Metal Gear Solid V: The Phantom Pain launched yesterday, quite a bit of time ahead of its original release date. Surely a sign of confidence, no? It’s well earned, considering that its predecessor, Metal Gear Solid V: Ground Zeroes, was a lesson in how to do a good PC port.
Now, less than a year later, its beefy successor is available for consumption by the masses. But have Kojima and Co managed to work their magic a second time, in what is undeniably a much more ambitious game? Yes, they absolutely have.
Tested on a Intel i5-3570K @3.40 GHz, 8 GB of RAM, GeForce GTX 970, Windows 7
The Phantom Pain begins with what might be the series’ most memorable opening chapter, a dramatic and disturbing jaunt through a burning hospital that walks you through the absolute basics. It also showcases the Fox Engine, as the whole prologue is a beautifully lit, silky smooth experience.
It’s not until we get into the game proper, with Big Boss hitting Afghanistan, that we can truly appreciate The Phantom Pain, though. The arid expanse of the war-torn Middle Eastern nation stretches as far as the eye can see, punctuated by striking ruins, imposing cliffs and military bases. The sun beats down on the landscape, bright and almost oppressive, as Big Boss takes his first ride on his horse.
Impressively, the system requirements for The Phantom Pain are almost exactly the same as its much smaller predecessor. In fact, the only difference is the recommendation that your rig contain 8 GB of RAM instead of the 4 in Ground Zeroes.
Like Ground Zeroes, The Phantom Pain’s list of graphics options is neither remarkable or terrible, though they could do with more explanations and context. One of the issues with the last game was that a single options actually bundled in lots of different options, removing the ability to fine tune the game to a massive degree, though they still offered plenty of opportunities for fiddling. This is still the case in The Phantom Pain, though not to the same degree.
One thing that’s immediately noticeable is that, despite the comparable system requirements, you shouldn’t expect to get exactly the same performance. The Phantom Pain is a dramatically different gamespace, and considerably more dynamic. The weather and special effects put more strain on PCs than Ground Zeroes’ more static base, and I did notice more fluctuations this time around.
That said, I was still able to enjoy solid performance with even the highest settings. The below image is everything maxed out, with Dynamic Super Resolution smoothing the image out even more. With these settings I was able to get an average of 50fps, only a little lower than Ground Zeroes. At night, in large camps with lots of lighting, it dipped to the mid-40s, but only briefly.
Turning a few options down to high and medium dramatically improved the performance, allowing me to get 60fps consistently unless there was some crazy weather and a lot of individual lights, where it would dip down into the mid-50s. Because I was happy with the performance with everything turned up, I didn’t feel the need to use these settings after testing, but honestly, the sacrifice is so minimal that knocking things down a notch for that 60fps sweet spot isn’t necessarily a bad idea.
On the lowest settings, The Phantom Pain can still paint a striking scene, but texture pop-in and ugly foliage can be occasional eyesores. I recommend dropping effects, SSAO and other bells and whistles like volumetric clouds before reducing texture and model quality and see if that helps if you’ve been having performance problems.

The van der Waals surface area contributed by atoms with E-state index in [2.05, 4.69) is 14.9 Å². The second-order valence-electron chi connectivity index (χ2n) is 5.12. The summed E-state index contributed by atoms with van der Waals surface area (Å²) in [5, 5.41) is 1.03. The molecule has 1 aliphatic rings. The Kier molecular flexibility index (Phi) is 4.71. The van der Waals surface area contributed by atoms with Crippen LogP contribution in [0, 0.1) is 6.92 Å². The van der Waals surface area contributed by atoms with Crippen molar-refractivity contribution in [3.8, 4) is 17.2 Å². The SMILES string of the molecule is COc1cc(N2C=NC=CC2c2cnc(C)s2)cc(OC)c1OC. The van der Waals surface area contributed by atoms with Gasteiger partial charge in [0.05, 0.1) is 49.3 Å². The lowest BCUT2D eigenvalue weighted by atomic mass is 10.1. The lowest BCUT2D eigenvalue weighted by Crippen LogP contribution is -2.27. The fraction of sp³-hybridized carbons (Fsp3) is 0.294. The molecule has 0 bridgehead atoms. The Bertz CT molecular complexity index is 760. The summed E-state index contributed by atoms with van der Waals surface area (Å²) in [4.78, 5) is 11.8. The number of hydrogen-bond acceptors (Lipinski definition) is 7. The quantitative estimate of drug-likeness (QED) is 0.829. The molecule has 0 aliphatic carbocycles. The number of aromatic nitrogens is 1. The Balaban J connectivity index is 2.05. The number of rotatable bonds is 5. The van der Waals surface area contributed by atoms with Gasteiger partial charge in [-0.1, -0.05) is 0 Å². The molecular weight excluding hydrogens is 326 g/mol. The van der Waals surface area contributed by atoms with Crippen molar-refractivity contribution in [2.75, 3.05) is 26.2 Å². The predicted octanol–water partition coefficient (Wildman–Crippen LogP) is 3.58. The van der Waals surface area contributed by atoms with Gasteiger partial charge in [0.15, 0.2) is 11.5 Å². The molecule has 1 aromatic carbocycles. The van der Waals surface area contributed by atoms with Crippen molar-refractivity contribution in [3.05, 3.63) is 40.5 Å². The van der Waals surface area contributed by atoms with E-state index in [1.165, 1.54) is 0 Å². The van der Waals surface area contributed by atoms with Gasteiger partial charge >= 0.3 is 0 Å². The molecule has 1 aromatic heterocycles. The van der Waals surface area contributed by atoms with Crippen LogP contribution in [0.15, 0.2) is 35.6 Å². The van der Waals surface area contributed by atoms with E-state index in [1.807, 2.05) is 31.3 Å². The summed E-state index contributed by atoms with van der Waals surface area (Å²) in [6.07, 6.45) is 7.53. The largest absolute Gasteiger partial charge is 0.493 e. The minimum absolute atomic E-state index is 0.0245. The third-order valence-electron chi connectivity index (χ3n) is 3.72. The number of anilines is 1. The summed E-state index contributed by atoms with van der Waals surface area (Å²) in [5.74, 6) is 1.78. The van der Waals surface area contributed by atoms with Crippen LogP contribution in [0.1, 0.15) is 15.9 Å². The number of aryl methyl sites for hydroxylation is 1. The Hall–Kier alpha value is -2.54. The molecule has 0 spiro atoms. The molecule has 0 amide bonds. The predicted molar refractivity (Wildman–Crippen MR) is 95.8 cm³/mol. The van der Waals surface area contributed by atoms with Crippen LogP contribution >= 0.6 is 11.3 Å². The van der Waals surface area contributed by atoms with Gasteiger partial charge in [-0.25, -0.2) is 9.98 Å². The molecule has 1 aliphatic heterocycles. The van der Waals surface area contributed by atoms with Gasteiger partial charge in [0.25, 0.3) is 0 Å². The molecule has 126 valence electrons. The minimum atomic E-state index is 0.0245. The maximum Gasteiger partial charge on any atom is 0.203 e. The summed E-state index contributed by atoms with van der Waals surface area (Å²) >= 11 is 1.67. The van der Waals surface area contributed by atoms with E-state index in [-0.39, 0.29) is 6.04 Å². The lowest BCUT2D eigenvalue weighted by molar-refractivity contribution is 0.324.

Let’s take a closer look at the differences between the maximum and lowest settings with this lovely scene where Big Boss feels up an Afghan wall.
It’s outside of the graphics options where The Phantom Pain, like its predecessor, really shines. The degree of fine tuning that you’re able to do is quite impressive, whether it’s tweaking the camera, the control scheme or what information (if any) is displayed on the UI. I found it particularly enjoyable to remove the UI entirely, and just depend on my wits. Sure, I died a few times because I didn’t have much information on my screen, but I felt a lot more like Big Boss.
If you opt for mouse and keyboard controls, you’ll benefit from greater precision when it comes to shooting and the ability to remap the keys, though using a gamepad is just as viable, and it comes with multiple control schemes. I prefer the gamepad because I like to play from my sofa, but really it’s six of one, half a dozen of the other.
Players with older CPUs have been reporting some crashes, but an official fix is apparently on the way, while there have been some online issues that have already been addressed. Take some time when you start up the game to read the notices about online play to get up to speed. I’ve yet to experience any problems myself, though I’ve only been playing the campaign. It is, at least, bug free for the most part, and the only time I noticed any oddities was when I turned the settings way down and was assaulted by lots of ugly texture pop-in, which is not a surprise.
Before I wrap things up, I am a man who knows what you want, and what you want is lots of lovely bottoms. Come on, don’t be coy. Big Boss and his clones sport excellent posteriors, and we should take a moment to enjoy them. Here’s a two for one, with bonus crack.
As hoped, The Phantom Pain is another excellent PC port. Performance isn’t quite as good as Ground Zeroes on the same hardware, but given the game’s greater ambitions, that’s really to be expected. Regardless, if you could run Ground Zeroes, you’ll be able to run The Phantom Pain without too much of a performance hit using similar settings.
If this is to be the last Metal Gear, and it certainly looks like it will be Kojima’s last, then at least it went out with a bang, with the definitive version undoubtedly being the PC version.